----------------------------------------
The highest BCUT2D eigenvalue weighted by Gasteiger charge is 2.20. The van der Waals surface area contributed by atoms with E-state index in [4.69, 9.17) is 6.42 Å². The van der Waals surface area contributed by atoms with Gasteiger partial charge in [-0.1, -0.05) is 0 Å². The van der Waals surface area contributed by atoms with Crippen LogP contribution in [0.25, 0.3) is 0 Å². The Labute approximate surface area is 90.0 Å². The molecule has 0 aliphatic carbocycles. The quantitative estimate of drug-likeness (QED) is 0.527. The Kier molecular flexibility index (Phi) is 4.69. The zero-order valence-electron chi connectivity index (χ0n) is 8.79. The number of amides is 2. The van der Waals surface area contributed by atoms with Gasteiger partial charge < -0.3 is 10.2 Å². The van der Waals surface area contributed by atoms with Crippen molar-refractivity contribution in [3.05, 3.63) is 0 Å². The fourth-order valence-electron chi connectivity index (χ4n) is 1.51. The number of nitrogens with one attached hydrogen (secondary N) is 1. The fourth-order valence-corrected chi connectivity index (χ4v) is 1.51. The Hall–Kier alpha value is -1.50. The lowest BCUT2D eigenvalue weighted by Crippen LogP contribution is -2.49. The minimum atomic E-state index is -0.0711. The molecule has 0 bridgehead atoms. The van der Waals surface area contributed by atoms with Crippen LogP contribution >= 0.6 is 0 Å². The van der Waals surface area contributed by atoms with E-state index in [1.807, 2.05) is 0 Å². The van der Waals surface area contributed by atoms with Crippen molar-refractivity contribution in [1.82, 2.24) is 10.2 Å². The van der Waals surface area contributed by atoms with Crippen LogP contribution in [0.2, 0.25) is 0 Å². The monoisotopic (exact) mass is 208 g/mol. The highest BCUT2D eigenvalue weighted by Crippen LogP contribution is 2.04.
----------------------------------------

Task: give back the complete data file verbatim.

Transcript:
The highest BCUT2D eigenvalue weighted by Gasteiger charge is 2.20. The van der Waals surface area contributed by atoms with E-state index in [4.69, 9.17) is 6.42 Å². The van der Waals surface area contributed by atoms with Gasteiger partial charge in [-0.1, -0.05) is 0 Å². The van der Waals surface area contributed by atoms with Crippen LogP contribution in [0.25, 0.3) is 0 Å². The Labute approximate surface area is 90.0 Å². The molecule has 0 aliphatic carbocycles. The quantitative estimate of drug-likeness (QED) is 0.527. The Kier molecular flexibility index (Phi) is 4.69. The zero-order valence-electron chi connectivity index (χ0n) is 8.79. The number of amides is 2. The van der Waals surface area contributed by atoms with Gasteiger partial charge < -0.3 is 10.2 Å². The van der Waals surface area contributed by atoms with Crippen molar-refractivity contribution in [3.05, 3.63) is 0 Å². The fourth-order valence-electron chi connectivity index (χ4n) is 1.51. The number of nitrogens with one attached hydrogen (secondary N) is 1. The fourth-order valence-corrected chi connectivity index (χ4v) is 1.51. The Hall–Kier alpha value is -1.50. The lowest BCUT2D eigenvalue weighted by Crippen LogP contribution is -2.49. The minimum atomic E-state index is -0.0711. The molecule has 0 bridgehead atoms. The van der Waals surface area contributed by atoms with Crippen LogP contribution >= 0.6 is 0 Å². The van der Waals surface area contributed by atoms with E-state index in [1.807, 2.05) is 0 Å². The van der Waals surface area contributed by atoms with Crippen molar-refractivity contribution in [1.82, 2.24) is 10.2 Å². The van der Waals surface area contributed by atoms with Crippen LogP contribution in [0.2, 0.25) is 0 Å². The monoisotopic (exact) mass is 208 g/mol. The highest BCUT2D eigenvalue weighted by Crippen LogP contribution is 2.04.